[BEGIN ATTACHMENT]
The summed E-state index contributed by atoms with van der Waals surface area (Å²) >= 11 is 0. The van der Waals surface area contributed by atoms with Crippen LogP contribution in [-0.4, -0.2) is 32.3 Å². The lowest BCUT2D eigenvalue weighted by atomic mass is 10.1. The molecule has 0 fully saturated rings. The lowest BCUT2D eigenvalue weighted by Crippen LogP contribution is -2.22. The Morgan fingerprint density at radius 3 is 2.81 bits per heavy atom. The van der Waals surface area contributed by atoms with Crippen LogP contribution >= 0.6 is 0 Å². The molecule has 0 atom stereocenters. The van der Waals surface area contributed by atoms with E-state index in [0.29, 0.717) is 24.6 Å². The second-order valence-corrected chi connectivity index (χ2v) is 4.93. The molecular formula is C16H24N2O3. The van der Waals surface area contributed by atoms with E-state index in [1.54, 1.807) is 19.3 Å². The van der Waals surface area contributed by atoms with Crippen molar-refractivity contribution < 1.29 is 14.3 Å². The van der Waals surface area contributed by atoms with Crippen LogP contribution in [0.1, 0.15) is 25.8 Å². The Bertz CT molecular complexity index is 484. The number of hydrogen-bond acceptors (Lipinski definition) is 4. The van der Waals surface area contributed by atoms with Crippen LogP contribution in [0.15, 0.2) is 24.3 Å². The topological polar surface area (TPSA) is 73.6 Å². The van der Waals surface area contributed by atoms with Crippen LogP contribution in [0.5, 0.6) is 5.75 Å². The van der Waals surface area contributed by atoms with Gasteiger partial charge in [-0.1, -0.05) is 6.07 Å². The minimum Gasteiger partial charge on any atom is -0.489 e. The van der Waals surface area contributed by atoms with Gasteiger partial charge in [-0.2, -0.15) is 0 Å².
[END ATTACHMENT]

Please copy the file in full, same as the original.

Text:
The summed E-state index contributed by atoms with van der Waals surface area (Å²) >= 11 is 0. The van der Waals surface area contributed by atoms with Crippen LogP contribution in [-0.4, -0.2) is 32.3 Å². The lowest BCUT2D eigenvalue weighted by atomic mass is 10.1. The molecule has 0 fully saturated rings. The lowest BCUT2D eigenvalue weighted by Crippen LogP contribution is -2.22. The Morgan fingerprint density at radius 3 is 2.81 bits per heavy atom. The van der Waals surface area contributed by atoms with Crippen LogP contribution >= 0.6 is 0 Å². The molecule has 0 atom stereocenters. The van der Waals surface area contributed by atoms with E-state index in [0.29, 0.717) is 24.6 Å². The second-order valence-corrected chi connectivity index (χ2v) is 4.93. The molecular formula is C16H24N2O3. The van der Waals surface area contributed by atoms with E-state index in [1.54, 1.807) is 19.3 Å². The van der Waals surface area contributed by atoms with Crippen molar-refractivity contribution < 1.29 is 14.3 Å². The van der Waals surface area contributed by atoms with Crippen LogP contribution in [0.1, 0.15) is 25.8 Å². The Bertz CT molecular complexity index is 484. The number of hydrogen-bond acceptors (Lipinski definition) is 4. The van der Waals surface area contributed by atoms with Crippen LogP contribution in [0.15, 0.2) is 24.3 Å². The topological polar surface area (TPSA) is 73.6 Å². The van der Waals surface area contributed by atoms with Crippen LogP contribution in [0.5, 0.6) is 5.75 Å². The van der Waals surface area contributed by atoms with Gasteiger partial charge in [-0.1, -0.05) is 6.07 Å². The minimum Gasteiger partial charge on any atom is -0.489 e. The van der Waals surface area contributed by atoms with Gasteiger partial charge in [-0.2, -0.15) is 0 Å².